I started off slow – really slow, by running 2k along the sea front to the next village and then walk-running back. I build up gradually to being able to run about 5k which i did a two to three times a week. My activity came and went and there were long periods when I did nothing at all. Summer, Christmas, visitors, too much work were all excellent excuses not to go running. I watched the Twin piers 10k race take place in Jan 2014 and thought that I would like to have a go at that. I hurt my knees at some point that year so had to have some physio and strengthen up some muscles that clearly both I and my body had forgotten existed. Later in the year I was able to run a bit more and started also going to the athletics track once a week to do brutal speed training work. Seriously hated that, but it stood me in good stead and I ran the twin piers in Jan 2015 in 58 minutes. Later that year I ran a 5 mile road race and a 10k trail for race for life but managed to damage my achilles in the process. This is an injury that hasn’t quite left me, but I have learnt to manage it and I now know when to push myself and when not to. I then started going to my local Parkrun and improved my 5k time (until the weather got too brutal!)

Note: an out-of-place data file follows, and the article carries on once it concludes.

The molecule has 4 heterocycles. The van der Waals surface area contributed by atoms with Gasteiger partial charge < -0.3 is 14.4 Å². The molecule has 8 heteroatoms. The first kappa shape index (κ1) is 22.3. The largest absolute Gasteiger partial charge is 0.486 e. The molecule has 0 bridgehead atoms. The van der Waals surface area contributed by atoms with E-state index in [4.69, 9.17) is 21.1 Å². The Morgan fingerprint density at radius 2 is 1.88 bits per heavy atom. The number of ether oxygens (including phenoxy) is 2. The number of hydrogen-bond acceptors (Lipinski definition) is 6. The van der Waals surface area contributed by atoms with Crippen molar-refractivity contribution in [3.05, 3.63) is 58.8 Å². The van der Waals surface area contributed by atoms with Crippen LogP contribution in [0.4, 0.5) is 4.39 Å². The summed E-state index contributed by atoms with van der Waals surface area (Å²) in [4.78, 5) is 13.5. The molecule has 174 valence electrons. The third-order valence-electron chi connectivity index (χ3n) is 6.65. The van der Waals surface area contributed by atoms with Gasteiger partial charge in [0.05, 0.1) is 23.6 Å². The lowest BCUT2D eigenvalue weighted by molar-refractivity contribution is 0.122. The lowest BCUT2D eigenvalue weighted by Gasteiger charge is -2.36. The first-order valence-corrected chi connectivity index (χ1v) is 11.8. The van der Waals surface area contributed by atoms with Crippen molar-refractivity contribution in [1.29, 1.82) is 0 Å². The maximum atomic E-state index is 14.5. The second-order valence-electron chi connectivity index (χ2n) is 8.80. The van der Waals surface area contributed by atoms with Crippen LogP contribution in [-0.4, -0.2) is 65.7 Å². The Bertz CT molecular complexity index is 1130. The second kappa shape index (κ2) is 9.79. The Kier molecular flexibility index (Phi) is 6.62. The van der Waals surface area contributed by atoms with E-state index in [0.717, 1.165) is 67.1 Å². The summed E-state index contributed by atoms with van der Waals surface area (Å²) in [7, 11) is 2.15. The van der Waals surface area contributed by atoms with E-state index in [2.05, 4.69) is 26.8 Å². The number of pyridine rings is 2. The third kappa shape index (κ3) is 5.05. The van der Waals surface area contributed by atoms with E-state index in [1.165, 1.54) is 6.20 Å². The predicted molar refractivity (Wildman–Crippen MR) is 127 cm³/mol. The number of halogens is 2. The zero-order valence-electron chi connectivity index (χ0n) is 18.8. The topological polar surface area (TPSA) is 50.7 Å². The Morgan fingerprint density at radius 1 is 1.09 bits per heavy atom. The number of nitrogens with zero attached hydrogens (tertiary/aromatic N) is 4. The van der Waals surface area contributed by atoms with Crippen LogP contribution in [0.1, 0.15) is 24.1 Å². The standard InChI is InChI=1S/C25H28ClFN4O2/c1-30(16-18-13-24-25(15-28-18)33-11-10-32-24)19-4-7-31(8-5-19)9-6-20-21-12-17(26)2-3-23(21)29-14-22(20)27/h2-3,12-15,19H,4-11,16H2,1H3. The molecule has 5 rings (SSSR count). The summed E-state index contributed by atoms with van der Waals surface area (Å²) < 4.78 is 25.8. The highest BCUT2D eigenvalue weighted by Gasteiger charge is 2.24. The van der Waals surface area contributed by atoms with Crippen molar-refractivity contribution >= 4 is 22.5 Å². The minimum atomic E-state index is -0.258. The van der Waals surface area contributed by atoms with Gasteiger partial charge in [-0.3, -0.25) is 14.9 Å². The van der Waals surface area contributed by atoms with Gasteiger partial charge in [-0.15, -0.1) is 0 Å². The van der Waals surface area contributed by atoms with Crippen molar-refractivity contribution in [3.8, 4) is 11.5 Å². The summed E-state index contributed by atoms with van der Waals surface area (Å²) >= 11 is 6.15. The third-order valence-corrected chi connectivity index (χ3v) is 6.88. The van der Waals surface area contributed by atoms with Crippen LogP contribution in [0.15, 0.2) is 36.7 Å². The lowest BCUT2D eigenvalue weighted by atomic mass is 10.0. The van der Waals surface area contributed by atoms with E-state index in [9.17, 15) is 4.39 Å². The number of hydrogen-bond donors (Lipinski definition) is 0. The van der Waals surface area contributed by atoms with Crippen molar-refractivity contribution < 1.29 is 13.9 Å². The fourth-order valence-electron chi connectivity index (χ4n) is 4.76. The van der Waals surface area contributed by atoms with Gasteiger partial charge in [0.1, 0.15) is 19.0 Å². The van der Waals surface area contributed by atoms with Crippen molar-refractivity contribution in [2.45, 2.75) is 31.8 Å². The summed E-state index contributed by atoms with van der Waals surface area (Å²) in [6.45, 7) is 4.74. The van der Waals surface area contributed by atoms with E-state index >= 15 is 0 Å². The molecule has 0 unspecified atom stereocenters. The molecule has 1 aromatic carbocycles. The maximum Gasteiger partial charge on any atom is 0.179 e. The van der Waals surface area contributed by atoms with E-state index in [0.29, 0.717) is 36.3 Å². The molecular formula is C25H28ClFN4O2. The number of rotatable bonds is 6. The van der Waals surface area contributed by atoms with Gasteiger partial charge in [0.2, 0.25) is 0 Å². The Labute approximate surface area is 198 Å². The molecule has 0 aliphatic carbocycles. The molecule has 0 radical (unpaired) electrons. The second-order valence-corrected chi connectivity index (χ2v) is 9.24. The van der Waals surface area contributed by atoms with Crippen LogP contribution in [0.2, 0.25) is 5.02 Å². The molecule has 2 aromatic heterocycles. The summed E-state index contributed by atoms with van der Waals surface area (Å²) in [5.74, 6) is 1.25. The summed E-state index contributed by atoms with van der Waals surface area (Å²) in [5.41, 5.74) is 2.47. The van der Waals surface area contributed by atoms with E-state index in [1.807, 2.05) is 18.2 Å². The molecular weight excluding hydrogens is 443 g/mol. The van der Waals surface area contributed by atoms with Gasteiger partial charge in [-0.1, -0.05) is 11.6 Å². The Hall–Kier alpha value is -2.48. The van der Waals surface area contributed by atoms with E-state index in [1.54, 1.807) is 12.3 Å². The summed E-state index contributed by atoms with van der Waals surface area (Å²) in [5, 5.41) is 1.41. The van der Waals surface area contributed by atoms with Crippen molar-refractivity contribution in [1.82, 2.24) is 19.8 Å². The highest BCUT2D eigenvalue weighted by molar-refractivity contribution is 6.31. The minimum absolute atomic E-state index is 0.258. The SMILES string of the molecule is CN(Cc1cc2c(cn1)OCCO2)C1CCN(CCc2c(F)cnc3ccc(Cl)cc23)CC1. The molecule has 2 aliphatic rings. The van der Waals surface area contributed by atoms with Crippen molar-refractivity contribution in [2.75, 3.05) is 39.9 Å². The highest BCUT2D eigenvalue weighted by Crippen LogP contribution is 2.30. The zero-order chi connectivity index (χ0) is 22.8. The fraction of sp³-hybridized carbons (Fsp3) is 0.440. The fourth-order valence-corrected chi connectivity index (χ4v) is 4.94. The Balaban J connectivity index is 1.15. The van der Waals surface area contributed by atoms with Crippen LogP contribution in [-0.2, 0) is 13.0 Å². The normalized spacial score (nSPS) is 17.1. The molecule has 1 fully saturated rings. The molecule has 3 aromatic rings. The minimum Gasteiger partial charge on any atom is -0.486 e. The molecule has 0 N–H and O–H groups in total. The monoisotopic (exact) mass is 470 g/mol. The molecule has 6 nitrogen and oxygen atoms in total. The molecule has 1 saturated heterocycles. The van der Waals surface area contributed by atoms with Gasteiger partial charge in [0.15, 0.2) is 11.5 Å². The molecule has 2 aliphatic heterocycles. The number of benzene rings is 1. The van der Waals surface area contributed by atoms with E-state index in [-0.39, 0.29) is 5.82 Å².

Jan 2016 I missed the twin piers due to tooth extraction (a valid, but painful, excuse), but signed up for a few other 10ks and got my time down to 56 minutes. In May I ran the Liverpool Rock n Roll Half Marathon in 2:05h  which was awesome fun! It is this event that we will be running with our students this year, since its such a fun event is organised brilliantly. I have since completed another 10k and also the Conwy Half Marathon, in which I squeeked under 2 hours with a chip time of 1:59:44!

And so it is that the runner in me has been born. It seems I am a runner. More than that – I am a marathoner – and it is these such positive and affirming statements that i will be repeating to myself as I undergo the next few months of training for the big 26.2!